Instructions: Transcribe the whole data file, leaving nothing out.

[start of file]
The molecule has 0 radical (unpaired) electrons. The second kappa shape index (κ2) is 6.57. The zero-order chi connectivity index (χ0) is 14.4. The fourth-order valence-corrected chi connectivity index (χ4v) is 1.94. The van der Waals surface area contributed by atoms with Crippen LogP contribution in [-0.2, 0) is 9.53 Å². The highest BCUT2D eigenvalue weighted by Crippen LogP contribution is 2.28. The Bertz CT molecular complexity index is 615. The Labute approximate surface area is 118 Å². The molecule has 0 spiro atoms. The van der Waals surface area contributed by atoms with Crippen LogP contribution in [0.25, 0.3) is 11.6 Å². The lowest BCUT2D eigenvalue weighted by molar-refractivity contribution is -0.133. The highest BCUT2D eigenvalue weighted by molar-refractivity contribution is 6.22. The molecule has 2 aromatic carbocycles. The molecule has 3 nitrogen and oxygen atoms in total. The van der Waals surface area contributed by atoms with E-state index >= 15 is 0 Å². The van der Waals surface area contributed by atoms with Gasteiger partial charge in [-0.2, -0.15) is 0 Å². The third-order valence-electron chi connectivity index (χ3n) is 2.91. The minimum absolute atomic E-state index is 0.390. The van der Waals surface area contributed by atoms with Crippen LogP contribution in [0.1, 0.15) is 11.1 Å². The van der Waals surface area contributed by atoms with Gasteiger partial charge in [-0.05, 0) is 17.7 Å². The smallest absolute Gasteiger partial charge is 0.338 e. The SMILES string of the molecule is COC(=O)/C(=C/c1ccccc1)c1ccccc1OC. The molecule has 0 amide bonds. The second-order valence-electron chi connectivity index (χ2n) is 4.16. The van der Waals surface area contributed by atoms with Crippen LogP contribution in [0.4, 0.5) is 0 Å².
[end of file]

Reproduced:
The molecule has 0 radical (unpaired) electrons. The second kappa shape index (κ2) is 6.57. The zero-order chi connectivity index (χ0) is 14.4. The fourth-order valence-corrected chi connectivity index (χ4v) is 1.94. The van der Waals surface area contributed by atoms with Crippen LogP contribution in [-0.2, 0) is 9.53 Å². The highest BCUT2D eigenvalue weighted by Crippen LogP contribution is 2.28. The Bertz CT molecular complexity index is 615. The Labute approximate surface area is 118 Å². The molecule has 0 spiro atoms. The van der Waals surface area contributed by atoms with Crippen LogP contribution in [0.25, 0.3) is 11.6 Å². The lowest BCUT2D eigenvalue weighted by molar-refractivity contribution is -0.133. The highest BCUT2D eigenvalue weighted by molar-refractivity contribution is 6.22. The molecule has 2 aromatic carbocycles. The molecule has 3 nitrogen and oxygen atoms in total. The van der Waals surface area contributed by atoms with E-state index >= 15 is 0 Å². The van der Waals surface area contributed by atoms with Gasteiger partial charge in [-0.2, -0.15) is 0 Å². The third-order valence-electron chi connectivity index (χ3n) is 2.91. The minimum absolute atomic E-state index is 0.390. The van der Waals surface area contributed by atoms with Crippen LogP contribution in [0.1, 0.15) is 11.1 Å². The van der Waals surface area contributed by atoms with Gasteiger partial charge in [-0.05, 0) is 17.7 Å². The smallest absolute Gasteiger partial charge is 0.338 e. The SMILES string of the molecule is COC(=O)/C(=C/c1ccccc1)c1ccccc1OC. The molecule has 0 amide bonds. The second-order valence-electron chi connectivity index (χ2n) is 4.16. The van der Waals surface area contributed by atoms with Crippen LogP contribution in [0.4, 0.5) is 0 Å².